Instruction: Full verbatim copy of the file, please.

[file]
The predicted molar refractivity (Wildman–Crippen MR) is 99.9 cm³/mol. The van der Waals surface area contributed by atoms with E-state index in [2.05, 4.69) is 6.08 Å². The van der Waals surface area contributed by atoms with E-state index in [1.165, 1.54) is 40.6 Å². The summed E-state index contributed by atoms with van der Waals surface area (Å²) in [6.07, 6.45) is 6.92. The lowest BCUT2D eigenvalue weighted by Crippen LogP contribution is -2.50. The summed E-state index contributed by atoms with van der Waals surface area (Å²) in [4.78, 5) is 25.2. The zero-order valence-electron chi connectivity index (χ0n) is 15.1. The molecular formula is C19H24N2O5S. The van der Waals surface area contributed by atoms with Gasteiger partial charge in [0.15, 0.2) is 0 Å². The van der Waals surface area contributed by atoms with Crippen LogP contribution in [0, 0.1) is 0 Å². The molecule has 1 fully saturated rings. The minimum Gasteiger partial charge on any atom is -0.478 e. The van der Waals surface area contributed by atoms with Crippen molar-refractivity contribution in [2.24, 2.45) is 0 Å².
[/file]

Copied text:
The predicted molar refractivity (Wildman–Crippen MR) is 99.9 cm³/mol. The van der Waals surface area contributed by atoms with E-state index in [2.05, 4.69) is 6.08 Å². The van der Waals surface area contributed by atoms with E-state index in [1.165, 1.54) is 40.6 Å². The summed E-state index contributed by atoms with van der Waals surface area (Å²) in [6.07, 6.45) is 6.92. The lowest BCUT2D eigenvalue weighted by Crippen LogP contribution is -2.50. The summed E-state index contributed by atoms with van der Waals surface area (Å²) in [4.78, 5) is 25.2. The zero-order valence-electron chi connectivity index (χ0n) is 15.1. The molecular formula is C19H24N2O5S. The van der Waals surface area contributed by atoms with Gasteiger partial charge in [0.15, 0.2) is 0 Å². The van der Waals surface area contributed by atoms with Crippen LogP contribution in [0, 0.1) is 0 Å². The molecule has 1 fully saturated rings. The minimum Gasteiger partial charge on any atom is -0.478 e. The van der Waals surface area contributed by atoms with Crippen molar-refractivity contribution in [2.24, 2.45) is 0 Å².